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Life's a riot...and then there is Paris

Updated: May 4, 2023

' Those who make peaceful revolution impossible will make violent revolution inevitable.' - John F. Kennedy


They are burning the bins again in Paris. Amongst the (mostly) peaceful protests against the pension reforms, a handful of activists are causing damage and fear. A few days ago, I watched a demonstration of almost 40,000 people passing down the Rue de Rivoli. As the group passed, I noticed a small group dressed in black, casually walking around and filling the bins with old posters and paper. Minutes later, the girl in the picture set fire to the bin, pulled out her phone to film it and then sat down with a can of drink. Before I took this picture, she turned to look straight at me. She didn't care. Moments later, the bins in a tree-lined park across the road went up in flames, and a bus shelter on the corner was kicked down as its fire started to die out.


I would have stayed to experience this moment of history (the demonstration, not the burning), but I was jolted back to the real world by the sound of breaking bottles, flares and fireworks starting up the other side of the park. I could see objects being hurled across the road and decided it was safer to move back to the other side of the river. It seems the violence is mostly directed at the Police.


Today, Macron spoke to the nation at 8 pm. 'There is anger because some have the feeling of doing their part, but without being rewarded for their efforts, neither in wages nor in effective public services...(reform was)...necessary to guarantee pensions and produce more wealth for our nation'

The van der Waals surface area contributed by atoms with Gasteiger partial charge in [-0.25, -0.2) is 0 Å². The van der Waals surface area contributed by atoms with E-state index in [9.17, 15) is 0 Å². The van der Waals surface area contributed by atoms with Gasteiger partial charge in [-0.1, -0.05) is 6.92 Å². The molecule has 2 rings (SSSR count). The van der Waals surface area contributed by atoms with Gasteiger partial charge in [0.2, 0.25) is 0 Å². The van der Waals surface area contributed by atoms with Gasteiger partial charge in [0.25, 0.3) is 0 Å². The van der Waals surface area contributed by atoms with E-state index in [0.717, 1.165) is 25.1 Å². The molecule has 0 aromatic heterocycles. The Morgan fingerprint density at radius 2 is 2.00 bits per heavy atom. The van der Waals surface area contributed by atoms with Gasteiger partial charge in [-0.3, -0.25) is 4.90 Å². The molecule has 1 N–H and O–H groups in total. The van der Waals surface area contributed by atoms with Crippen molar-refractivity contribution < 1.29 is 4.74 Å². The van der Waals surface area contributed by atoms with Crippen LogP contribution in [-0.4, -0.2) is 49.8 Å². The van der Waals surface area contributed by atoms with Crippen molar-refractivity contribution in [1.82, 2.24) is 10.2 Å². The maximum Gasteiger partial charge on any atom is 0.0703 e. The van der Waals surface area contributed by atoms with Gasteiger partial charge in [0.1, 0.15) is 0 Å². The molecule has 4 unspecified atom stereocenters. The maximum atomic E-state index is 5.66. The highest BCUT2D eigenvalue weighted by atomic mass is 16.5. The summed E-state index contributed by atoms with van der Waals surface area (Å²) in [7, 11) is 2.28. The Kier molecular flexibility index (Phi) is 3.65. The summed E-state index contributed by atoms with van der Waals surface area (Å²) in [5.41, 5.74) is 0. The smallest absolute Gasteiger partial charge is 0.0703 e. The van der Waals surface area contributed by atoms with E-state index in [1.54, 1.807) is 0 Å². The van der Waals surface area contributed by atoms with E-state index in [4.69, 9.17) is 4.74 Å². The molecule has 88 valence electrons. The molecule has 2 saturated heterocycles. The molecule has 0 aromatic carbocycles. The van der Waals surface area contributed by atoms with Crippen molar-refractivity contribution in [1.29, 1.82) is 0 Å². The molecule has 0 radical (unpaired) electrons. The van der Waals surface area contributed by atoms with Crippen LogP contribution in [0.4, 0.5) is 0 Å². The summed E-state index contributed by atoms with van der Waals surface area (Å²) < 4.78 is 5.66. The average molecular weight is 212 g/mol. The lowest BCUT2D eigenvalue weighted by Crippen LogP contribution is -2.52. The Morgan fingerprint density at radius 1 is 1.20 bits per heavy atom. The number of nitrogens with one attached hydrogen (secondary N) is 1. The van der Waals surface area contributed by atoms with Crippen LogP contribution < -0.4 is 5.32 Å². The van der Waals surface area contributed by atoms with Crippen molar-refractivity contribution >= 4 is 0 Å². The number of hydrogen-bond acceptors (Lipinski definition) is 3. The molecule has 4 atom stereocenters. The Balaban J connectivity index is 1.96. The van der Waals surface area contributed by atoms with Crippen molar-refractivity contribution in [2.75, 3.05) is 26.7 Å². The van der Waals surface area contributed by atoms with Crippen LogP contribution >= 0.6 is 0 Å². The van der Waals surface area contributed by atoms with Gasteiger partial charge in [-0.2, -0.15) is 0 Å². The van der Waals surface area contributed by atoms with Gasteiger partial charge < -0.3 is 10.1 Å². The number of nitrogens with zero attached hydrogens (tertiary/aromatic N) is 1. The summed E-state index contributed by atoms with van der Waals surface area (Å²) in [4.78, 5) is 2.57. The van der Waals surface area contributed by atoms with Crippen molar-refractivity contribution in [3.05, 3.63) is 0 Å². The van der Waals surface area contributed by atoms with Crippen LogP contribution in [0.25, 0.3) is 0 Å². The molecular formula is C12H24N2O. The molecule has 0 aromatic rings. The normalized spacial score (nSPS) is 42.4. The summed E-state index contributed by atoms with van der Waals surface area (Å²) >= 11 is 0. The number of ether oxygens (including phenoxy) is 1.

Throughout the day, the news channels shared that there would be a 'Concert des Casseroles' (bashing pots and pans - I had to look that up to be sure) outside Town Halls and from balconies across the country while the speech was happening. The resident of only one apartment in my road came out, and all I could hear across the city was the now familiar sound of sirens.


When I arrived in Paris, a very chatty taxi driver shared his views. 'Go on, guess how old I am?' he asked us. Luckily, my friend is fluent in French, or we would have got nowhere in the conversation. 'Seventy-nine' he told us proudly; he enjoyed working and disagreed with the protests. Easy to say when you are that age and enjoying your work. I am not sure the younger generations feel the same way, although I saw a number of retired couples clapping and encouraging the protesters on their march.


I will confess it is both fascinating and disheartening to witness the police operation that is in place in the City. I say this because the news channels spend more time showing footage of the violence than talking to the genuine protesters about the issues. It's hard to judge the extent of the discontent. It feels that for every protester, there is someone in a shop (they are rammed, and it is not just tourists inside), heading out for a run or watching it all happen from a local cafe. I have seen many examples of the now famous ''gif' in action. While I watched the demonstration, I also saw people trying to get home from work, pushing their way through the crowd as they headed one way, as the riot police ran past them the other way.